“Believe it or not, I’m walking on air. I never thought I could be so free. Flying away on a wing and a prayer, who could it be? Believe it or not, it’s just me.” These are the words to one of my favorite songs. When I was a kid I loved “The Greatest American Hero,” and this was the show’s theme song. I don’t remember a lot of details about the show, but it was about a guy that was given a suit with superpowers. He promptly loses the instruction book, and hilarity ensues. A psychologist (or just anyone that knows me) could have a field day explaining why this show was important to me.
If I’m in the right mindset, I still get goosebumpy and teary-eyed when I hear this song. Sometimes when someone shares with me who much they enjoyed a sermon, or when a blog post gets popular, or when I get a letter from someone who’s life I shaped, I find myself wondering, who could it be? Believe it or not, it’s just me. I mean really? I’m the one that did that good thing? There are so many times in ministry that I’m simply flying away on a wing and a prayer. Is it possible to be at the same time supremely confident and terribly insecure?
At any given moment, I could be either of those things or both, but overall I find hope in self-esteem, because my self-esteem is paradoxically not all about me.
This week’s Journey to Hope about self-esteem asks a few very good questions. The first is, “Is your self-esteem formed from the outside in or the inside out?”
My answer is, “Yes.” Let me explain: It was when I discovered the true power of the love of God that I realized that I could love myself. Once I started to love myself, I could truly experience the love of God. I don’t think I can separate these two events, because it was a process of self-discovery that cannot be drawn out in a linear explanation.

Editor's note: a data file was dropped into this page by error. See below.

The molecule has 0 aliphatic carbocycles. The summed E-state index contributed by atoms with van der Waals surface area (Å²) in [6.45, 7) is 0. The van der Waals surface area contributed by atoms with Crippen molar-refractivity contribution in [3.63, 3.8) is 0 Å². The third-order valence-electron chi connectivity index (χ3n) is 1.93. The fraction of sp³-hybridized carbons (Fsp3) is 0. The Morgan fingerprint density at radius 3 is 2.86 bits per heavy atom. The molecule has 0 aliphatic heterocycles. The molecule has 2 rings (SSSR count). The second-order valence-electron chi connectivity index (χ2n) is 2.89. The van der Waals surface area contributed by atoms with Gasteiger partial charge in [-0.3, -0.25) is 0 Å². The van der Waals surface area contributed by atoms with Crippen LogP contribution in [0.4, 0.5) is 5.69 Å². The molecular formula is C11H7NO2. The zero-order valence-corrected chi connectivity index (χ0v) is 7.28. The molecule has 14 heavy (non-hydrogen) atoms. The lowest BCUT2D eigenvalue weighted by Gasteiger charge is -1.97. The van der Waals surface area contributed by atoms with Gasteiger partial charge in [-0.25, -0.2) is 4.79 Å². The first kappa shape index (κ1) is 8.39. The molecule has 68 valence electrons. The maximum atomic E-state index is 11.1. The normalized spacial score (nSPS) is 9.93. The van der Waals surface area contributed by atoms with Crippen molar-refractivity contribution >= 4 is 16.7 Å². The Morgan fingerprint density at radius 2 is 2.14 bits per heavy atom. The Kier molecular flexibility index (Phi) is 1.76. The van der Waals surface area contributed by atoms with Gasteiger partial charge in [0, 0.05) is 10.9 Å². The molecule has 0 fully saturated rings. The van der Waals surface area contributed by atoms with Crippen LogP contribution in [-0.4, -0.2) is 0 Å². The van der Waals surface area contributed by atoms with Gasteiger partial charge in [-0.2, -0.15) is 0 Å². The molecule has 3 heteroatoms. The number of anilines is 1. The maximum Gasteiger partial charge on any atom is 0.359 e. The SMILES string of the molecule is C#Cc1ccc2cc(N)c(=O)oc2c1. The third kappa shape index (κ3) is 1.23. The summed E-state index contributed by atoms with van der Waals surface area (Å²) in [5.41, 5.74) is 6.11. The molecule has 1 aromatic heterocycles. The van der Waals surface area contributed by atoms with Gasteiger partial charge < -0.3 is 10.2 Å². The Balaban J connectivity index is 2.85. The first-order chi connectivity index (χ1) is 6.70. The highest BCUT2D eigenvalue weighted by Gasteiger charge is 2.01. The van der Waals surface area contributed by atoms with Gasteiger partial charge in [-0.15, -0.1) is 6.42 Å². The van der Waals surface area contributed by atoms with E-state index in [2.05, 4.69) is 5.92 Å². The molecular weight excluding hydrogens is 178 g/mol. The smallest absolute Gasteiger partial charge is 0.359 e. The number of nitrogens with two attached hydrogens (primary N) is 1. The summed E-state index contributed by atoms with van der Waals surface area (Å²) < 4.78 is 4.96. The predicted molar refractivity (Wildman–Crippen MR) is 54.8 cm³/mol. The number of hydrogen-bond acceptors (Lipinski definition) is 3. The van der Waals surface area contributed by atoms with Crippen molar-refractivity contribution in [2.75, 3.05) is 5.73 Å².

During my middle school years I discovered two things. At about the same time I discovered that I was good at something, and I discovered that I didn’t need to be good at anything to be loved by God. The result was a confidence in self that was at the same time selfless. I cannot point to a day or time that I “met Jesus,” or was “born again.” I can point to a few people (Steve A, Heather H, Mrs. Schmidt, Mrs. Martin, Mr. Graba, and above all, my family) that loved me, appreciated my input, and encouraged me to be and do more than I ever thought possible.
My self-esteem comes from outside-in. It comes from the God that created me, and breathes life into me. It comes from the knowledge that no matter what, God is with me, empowering me and sustaining me. It comes from the knowledge that my talents, skills, and intellect are not enough to save the world, but I don’t have to do it on my own.
My self-esteem comes from the inside-out. It comes from the knowledge that my talents, skills, and intellect can be used to change the world for good. It comes from my experience, my failures, and my victories. It comes from the knowledge that today I can do something powerful.
Another question that is posed asks “How do you define yourself? Who defines you?”
I define myself as beloved child of God. Nothing more, nothing less. Everything else that describes me is a subset of my primary identity. I am a father, a son, a brother, a friend, and a pastor. I am educated, affluent, American, Irish, and Italian. I am strong, athletic, intelligent, and compassionate. I am forgetful, lazy, fearful, and overweight. These things are all descriptors. None are definitions. My hope does not rest on any of these characteristics.
My hope doesn’t rest on the power of a special suit, or on the hope that I might find the instruction book someday. It resides in the knowledge that I am a beloved child of God. I am created in the image of God. I am redeemed by the love of Jesus. I am sustained by the power of the Holy Spirit. This defines me. Nothing else.
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